Political Drama

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Election day here in the UK, and I’m saying nothing about which of the dismal and despicable contenders I shall be voting for - if, indeed, any. Alwyn W Turner (whose book about the 1970s I mentioned here recently) sums it all up very eloquently on his excellent blog

But while I’ve been doing my best to ignore British politics, I’ve been very entertained lately by the U.S. variety - or at least by the version of it which appears in various TV dramas. So I thought I’d write about some of them instead. 





We’ve just (finally) started watching The West Wing, that every-day story of White House folk. I know it’s years and years old and a classic and everything, but I caught a bit of it when it was first broadcast and decided that it wasn’t for me. I was wrong, though, and now I’m thoroughly looking forward to watching the whole thing.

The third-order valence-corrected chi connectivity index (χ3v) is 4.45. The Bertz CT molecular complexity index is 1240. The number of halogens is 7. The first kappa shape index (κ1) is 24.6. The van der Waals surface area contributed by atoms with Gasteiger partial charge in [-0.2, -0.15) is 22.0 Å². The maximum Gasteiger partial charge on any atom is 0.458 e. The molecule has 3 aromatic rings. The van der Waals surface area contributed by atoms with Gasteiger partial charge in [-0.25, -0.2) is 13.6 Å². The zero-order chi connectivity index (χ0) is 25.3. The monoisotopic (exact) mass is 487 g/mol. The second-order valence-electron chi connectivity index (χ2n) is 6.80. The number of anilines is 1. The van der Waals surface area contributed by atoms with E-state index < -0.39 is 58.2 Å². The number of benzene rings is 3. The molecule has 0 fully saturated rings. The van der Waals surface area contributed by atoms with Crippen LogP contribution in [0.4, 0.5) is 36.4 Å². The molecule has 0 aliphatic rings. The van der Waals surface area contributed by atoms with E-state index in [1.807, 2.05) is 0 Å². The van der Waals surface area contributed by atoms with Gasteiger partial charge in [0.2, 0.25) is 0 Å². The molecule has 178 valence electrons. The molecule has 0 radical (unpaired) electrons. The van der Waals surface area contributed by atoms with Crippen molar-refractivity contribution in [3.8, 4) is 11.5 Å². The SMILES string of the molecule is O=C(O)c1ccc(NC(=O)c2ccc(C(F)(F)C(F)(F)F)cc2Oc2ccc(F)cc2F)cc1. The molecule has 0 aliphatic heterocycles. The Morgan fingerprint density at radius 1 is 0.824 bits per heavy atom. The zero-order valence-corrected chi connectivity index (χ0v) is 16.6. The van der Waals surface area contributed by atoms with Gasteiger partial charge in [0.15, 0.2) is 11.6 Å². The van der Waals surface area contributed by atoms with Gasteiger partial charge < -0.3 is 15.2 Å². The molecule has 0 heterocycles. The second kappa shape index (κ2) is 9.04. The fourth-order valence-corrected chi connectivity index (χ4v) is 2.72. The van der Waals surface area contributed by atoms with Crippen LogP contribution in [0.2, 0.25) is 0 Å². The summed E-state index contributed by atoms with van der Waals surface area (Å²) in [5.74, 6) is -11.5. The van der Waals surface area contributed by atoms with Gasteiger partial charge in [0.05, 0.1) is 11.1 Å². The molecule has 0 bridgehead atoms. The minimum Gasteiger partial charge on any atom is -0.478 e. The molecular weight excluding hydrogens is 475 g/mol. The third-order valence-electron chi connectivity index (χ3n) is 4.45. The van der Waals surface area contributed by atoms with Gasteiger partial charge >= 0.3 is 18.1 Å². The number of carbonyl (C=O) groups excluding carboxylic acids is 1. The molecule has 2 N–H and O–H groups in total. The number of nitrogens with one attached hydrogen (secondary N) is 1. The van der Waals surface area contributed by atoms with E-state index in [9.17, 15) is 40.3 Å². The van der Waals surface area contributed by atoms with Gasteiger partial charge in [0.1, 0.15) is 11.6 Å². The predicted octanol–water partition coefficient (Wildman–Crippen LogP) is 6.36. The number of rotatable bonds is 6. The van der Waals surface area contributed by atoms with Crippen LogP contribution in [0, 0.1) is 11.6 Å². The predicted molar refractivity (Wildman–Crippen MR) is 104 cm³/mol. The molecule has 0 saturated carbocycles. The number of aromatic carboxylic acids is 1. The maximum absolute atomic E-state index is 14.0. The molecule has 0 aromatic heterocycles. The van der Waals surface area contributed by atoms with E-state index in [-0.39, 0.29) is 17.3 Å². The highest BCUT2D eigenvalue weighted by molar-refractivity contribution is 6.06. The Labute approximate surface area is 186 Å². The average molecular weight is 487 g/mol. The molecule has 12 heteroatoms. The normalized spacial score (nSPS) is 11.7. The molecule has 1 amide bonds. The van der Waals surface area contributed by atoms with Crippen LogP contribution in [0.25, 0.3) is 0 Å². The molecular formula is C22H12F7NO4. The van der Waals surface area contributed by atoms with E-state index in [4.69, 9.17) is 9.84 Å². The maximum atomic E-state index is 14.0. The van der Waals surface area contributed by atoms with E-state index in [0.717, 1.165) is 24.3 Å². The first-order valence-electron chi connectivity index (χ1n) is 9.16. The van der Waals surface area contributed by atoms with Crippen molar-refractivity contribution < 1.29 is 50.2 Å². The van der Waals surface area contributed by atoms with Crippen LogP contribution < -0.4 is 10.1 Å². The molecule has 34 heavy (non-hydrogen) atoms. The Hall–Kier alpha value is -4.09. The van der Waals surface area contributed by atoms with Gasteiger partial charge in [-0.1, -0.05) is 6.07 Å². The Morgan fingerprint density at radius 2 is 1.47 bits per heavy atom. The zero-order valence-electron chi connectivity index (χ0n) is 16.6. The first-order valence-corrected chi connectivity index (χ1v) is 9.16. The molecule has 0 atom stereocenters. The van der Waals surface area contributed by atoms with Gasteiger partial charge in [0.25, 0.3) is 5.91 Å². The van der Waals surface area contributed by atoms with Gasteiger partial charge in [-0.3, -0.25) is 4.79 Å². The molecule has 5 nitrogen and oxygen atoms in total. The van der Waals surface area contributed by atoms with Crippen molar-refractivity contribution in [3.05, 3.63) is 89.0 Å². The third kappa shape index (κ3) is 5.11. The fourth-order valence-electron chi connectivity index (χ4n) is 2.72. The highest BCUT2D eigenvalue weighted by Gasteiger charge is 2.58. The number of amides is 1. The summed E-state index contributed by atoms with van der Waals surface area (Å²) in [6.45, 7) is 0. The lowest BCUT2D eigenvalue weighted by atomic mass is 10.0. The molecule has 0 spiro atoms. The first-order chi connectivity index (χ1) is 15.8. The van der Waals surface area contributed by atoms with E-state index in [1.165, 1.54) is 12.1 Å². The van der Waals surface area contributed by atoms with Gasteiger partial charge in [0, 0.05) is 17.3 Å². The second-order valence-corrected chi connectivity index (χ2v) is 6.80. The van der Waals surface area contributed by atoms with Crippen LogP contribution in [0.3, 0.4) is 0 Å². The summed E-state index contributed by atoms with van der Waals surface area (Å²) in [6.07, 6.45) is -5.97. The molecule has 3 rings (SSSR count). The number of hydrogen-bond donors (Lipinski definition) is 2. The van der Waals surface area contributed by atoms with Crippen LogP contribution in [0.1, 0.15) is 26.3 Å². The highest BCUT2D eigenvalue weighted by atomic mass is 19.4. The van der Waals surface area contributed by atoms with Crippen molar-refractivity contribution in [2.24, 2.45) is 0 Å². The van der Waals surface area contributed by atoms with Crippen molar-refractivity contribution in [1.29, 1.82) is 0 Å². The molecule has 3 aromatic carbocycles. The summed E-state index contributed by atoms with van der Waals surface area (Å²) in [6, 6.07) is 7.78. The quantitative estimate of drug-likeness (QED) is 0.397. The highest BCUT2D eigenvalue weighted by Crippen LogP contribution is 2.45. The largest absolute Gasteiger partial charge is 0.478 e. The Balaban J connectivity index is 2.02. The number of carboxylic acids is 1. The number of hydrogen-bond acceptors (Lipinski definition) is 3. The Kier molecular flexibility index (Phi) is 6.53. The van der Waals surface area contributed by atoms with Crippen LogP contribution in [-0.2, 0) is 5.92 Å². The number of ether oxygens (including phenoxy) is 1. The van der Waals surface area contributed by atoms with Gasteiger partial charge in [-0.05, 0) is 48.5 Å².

The characters are great, the pace is fast, and the wisecrack-laden dialogue fizzes in a way that reminds me of His Girl Friday. Whenever they aren’t batting one-liners to and fro like tennis pros, the cast sum up the defects of each other’s characters in the sort of set-piece speech which American screenwriters do so well. It’s fabulous. But I can see why I turned up my nose at it all those years ago. There’s a certain amount of cynicism displayed by the aides and press officers who make up most of the cast, but the president, played by Martin Sheen, is presented as a secular saint, and about once an episode it all goes a bit soft focus and stirring music swells on the soundtrack while someone explains that America is a Beautiful Idea, or some such patriotic guff. I know that sort of thing plays well in the U.S, and not just with the right (The West Wing is achingly liberal). Over here, for some reason, we find it a bit embarrassing. It's hard to imagine a British Prime Minister being portrayed with such reverence.



A good example of the British view of politicians is House of Cards (1990).  Based on the novel by Michael Dobbs MP, it tells the story of Francis Urqhart, a loyal Conservative chief whip who, when the new Prime Minister goes back on a promise to make him Foreign Secretary, accepts the snub with apparent good grace, and then calmly and coldly sets about wreaking his revenge. It’s now been remade by Netflix in the US, with the action moved to Capitol Hill and Kevin Spacey in the role made famous by Ian Richardson (he’s called Francis Underwood in the new version).